Ria was starting to see a decline in the number of registrations to the site. We wanted to increase the number of people registering by simplifying the experience and reducing the cognitive load on the user.
We initially A/B tested two column versus one column layout, just to see if we could see a lift in registrations on the larger screen displays. We did initially see an increase, but we knew there was still more work to be done across all screen sizes.
I ran a couple dozen users through a session where I asked the participants to register for the Ria website (user testing environment, not production), using dummy test data to validate that there was improvements to be made to the registration flow. Using a screener question, I split the users 50/50 between those that had used a money transfer service before and those who had not. I initially had issues with user testing members not understanding the difference between remittance based money transfer services (Ria, Western Union, Moneygram) and peer to peer money transfer services (Venmo, Square Cash, PayPal). I was able to get a pool of users that had used the traditional services using a screener question where I allowed the user to pick from a list of both peer to peer services and traditional remittance based services like Ria.
Users on larger displays were overwhelmed with the amount of fields to register for Ria (2 column layout and single column layout)
Surprisingly, a majority of the users expected to enter their payment details (bank or credit card)
Some users had issues with truncated security questions on iOS devices
Some users incorrectly formatted their birthdates
Majority of users were used to having their address autocomplete using 3rd party mapping API (Ria does not have this)
Due to API limitations, I did not dive into idea of using a light registration and collecting the relevant and required data later after registration, instead of all up front. I needed a way to ease the pain of having 24 fields displayed at once (regardless of device screen size), and increase the efficiency of the form wherever possible.
For the next round of testing, I opted to use a HTML/CSS prototype. Some of the tweaks I had in mind would not work on quick click-through static prototype. A lot of the issues we found with the registration flow could only be accurately tested using the real deal.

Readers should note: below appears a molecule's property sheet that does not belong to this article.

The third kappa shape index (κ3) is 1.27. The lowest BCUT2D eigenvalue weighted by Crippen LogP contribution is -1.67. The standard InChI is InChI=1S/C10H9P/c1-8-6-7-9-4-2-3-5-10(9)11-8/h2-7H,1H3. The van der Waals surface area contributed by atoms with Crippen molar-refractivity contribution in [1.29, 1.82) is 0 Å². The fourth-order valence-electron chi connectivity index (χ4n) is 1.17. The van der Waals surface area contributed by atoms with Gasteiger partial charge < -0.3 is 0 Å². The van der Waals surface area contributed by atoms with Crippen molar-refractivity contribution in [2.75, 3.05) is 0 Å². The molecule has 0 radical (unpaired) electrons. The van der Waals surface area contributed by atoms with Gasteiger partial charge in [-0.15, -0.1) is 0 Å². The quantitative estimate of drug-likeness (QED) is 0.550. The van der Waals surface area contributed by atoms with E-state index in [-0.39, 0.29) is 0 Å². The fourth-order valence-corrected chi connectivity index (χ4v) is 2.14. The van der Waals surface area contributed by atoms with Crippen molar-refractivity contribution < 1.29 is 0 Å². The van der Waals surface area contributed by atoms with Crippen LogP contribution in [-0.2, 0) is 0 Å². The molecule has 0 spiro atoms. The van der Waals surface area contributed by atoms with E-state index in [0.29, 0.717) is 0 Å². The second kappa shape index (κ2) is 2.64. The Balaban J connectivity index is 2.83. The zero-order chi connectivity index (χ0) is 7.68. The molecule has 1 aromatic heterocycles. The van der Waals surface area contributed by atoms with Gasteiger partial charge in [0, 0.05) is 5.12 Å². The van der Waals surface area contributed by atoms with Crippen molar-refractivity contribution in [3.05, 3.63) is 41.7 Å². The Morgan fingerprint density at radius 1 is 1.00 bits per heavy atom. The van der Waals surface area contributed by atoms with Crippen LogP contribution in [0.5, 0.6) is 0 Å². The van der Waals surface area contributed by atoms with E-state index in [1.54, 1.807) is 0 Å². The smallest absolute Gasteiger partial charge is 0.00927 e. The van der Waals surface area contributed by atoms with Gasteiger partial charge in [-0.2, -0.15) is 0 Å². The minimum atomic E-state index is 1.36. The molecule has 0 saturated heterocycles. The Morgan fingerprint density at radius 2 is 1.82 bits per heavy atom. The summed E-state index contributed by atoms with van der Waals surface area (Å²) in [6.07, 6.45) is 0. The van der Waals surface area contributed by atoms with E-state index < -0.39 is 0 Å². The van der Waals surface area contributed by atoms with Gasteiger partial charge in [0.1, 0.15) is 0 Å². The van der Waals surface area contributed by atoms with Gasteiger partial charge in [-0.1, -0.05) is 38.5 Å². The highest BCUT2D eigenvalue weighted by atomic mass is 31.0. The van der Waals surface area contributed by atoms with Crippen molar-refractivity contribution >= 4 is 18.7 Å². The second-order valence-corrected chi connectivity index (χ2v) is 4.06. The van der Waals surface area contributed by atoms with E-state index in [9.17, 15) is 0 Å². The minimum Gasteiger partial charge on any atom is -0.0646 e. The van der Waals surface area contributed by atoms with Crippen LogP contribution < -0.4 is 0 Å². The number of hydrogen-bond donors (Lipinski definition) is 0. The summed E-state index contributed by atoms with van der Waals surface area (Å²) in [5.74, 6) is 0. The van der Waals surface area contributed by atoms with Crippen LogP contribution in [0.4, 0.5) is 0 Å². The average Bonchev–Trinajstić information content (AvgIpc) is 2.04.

Tweaks and Changes
Split the form into more than one page to reduce cognitive load
We opted to group like information together and place them into three categories
Step 1 - Account Credentials (username/password)
Step 2 - Security (security questions and answers)
Step 3 - Personal Information (name, address, phone, date of birth, communication preference, language preference)
Use of an address autocomplete service to speed up address entry
Splitting up date of birth field into three separate inputs (month - dropdown, day - dropdown, year - text input)
Decreased number of security question/answer pairs from three to two
User Testing (again...)
• Users liked the ability to use autocomplete on their address
• The time to input date of birth decreased
• Mistakes made when entering date of birth decreased
• Some of the users wondered why you had to provide security question and answers instead of 2 factor authentication
• When implemented, the focus should switch to Apartment/Unit # Field once an address suggestion has been selected
• Decrease amount of content for password requirments
• New security questions to reduce truncation
• Users liked the progress indicator
High Fidelity Wireframes
The new design has not yet been implemented into production, the product team wanted to kill two birds with one stone and introduce the new registration flow with the redesign that is currently wrapping up.